I had hoped that science would detect genes that influence IQ whose frequencies differed between groups so that the debate could finally move forward. What are the odds of the debate moving forward under the genetic load as primary determinant scenario?

    • gcochran9 says:

      Genetic load probably won’t be too hard to figure out. If it turns out to explain a significant fraction of intergroup differences, it won’t ‘move the debate forward’ one iota.

      • Mark says:

        Why not?

      • ziel says:

        Why not? Because the inter-group differences I presume you’re talking about are already obvious, ubiquitous, and persist from generation to generation. Yet no one admits they even exist, never mind have any sort of hereditary basis. How will some arcane evidence regarding genetic load convince anyone otherwise?

      • gcochran9 says:

        Right. I figure that clear genetic evidence would change the minds of hundreds of people worldwide. Hmmm. So what is the point of knowing? Well, what I said is not forever and universally true. Occasionally the world goes through some sort of phase change, and it turns out that no one really believed what everyone said and did a week ago. Or so they say now. Such reversals can be mystifying, even hilarious, when you happen not to be part of them. Sometimes they have their roots in something practical. For example, if understanding of the genetic roots of intergroup differences led to an effective intervention, attitudes might change.

  3. Bob says:

    Perhaps when Steve Hsu throws out his current BGI data I will now be qualified to contribute to his new sample.

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  5. Matt says:

    http://medicalxpress.com/news/2012-11-humans-slowly-surely-intellectual-emotional.htmlHuman intelligence and behavior require optimal functioning of a large number of genes, which requires enormous evolutionary pressures to maintain. A provocative hypothesis published in a recent set of Science and Society pieces published in the Cell Press journal Trends in Genetics suggests that we are losing our intellectual and emotional capabilities because the intricate web of genes endowing us with our brain power is particularly susceptible to mutations and that these mutations are not being selected against in our modern society.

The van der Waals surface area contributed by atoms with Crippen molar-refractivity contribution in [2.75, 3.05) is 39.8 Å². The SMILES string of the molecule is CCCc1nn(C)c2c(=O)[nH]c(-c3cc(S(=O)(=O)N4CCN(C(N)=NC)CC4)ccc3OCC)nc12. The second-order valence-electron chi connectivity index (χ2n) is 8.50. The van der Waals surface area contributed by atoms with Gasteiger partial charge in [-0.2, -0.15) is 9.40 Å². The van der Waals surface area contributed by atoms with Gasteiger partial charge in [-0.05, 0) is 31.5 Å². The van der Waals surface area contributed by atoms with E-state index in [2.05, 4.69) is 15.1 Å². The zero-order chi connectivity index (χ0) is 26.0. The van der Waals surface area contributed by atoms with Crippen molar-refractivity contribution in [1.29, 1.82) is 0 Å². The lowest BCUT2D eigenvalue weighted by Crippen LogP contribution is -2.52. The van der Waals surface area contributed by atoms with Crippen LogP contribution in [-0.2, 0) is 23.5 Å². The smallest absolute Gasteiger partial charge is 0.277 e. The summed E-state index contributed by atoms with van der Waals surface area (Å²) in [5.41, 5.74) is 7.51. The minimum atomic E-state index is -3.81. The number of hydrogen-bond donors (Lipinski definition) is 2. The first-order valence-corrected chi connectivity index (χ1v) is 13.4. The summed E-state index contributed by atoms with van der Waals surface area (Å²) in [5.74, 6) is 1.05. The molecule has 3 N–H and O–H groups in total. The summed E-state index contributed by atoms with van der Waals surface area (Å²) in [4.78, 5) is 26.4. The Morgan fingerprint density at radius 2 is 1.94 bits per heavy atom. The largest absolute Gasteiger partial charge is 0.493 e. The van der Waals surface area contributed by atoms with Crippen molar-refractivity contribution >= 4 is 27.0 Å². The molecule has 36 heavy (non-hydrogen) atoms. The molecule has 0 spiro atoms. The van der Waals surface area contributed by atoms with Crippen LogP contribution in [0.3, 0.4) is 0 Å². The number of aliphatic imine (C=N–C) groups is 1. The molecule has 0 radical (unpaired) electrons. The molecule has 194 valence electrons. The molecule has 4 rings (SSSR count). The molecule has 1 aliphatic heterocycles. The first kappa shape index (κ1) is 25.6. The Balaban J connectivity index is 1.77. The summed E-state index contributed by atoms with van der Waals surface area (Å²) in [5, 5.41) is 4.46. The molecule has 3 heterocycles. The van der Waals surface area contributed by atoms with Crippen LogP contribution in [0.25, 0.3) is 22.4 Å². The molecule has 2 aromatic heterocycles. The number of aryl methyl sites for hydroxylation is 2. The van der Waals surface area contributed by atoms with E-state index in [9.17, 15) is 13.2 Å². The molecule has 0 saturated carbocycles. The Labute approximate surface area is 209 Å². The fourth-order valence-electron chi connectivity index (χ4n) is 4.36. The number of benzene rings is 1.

• Sideways says:

      Provocative? I won’t speculate on time frame, but it’s obviously going to happen if you’re not constantly undergoing selection in the opposite direction.

  6. James Thompson says:

    This is late in the chain, so forgive me if the original issue has now been forgotten. Dave Chamberlain asked “Do you have any insights into why there is such a large variation in actual human intelligence when the genetic evidence to date can’t find anything that would account for this”. I agree that the variation is large, but compared to what? Height might not be the best comparison. Perhaps muscle strength or running speed might be better (more easy to vary this than the whole skeletal structure). Art Jensen said that in a standard classroom there would always be one child who could complete a task 5 times faster than the slowest child. That is a big difference, but Ian Deary et al are on the way to “explaining” about 45% of that variance, if only in the sample of discovery

  7. Slow Learner says:

    I found it difficult to understand how LoF mutations might have an impact on IQ based on the following simple model.

    Assume that 150 genes are involved in IQ, all of which have two alleles, where one allele of the two contibutes 1 IQ point and the other contributes 0 IQ points. In this model, IQ is a binomial distribution and ranges from 0 to 150 with an average of 75. Pretty bad model because an IQ of zero seems impossible. So, we could assume that 50 of the genes are fixed at the 1 IQ point allele, and then IQ would range from 50 to 150 with an average of 100. We can play around with other sets of genes fixed on one allele or the other and can get a feel for some interesting things, although I am sure it is very simplistic.

    Anyway, I couldn’t figure out how LoF might affect IQ until this morning in the shower when it struck me that FI LoF alleles will affect IQ, where FI is the fraction of genes involved in IQ, and in my simple model if they affect genes that contribute 1 IQ point, they they will reduce the IQ of the individual who inherits them, but if they affect genes that contribute 0 IQ points, well, as I said, pretty simple model.

    Have I got the wrong end of the stick?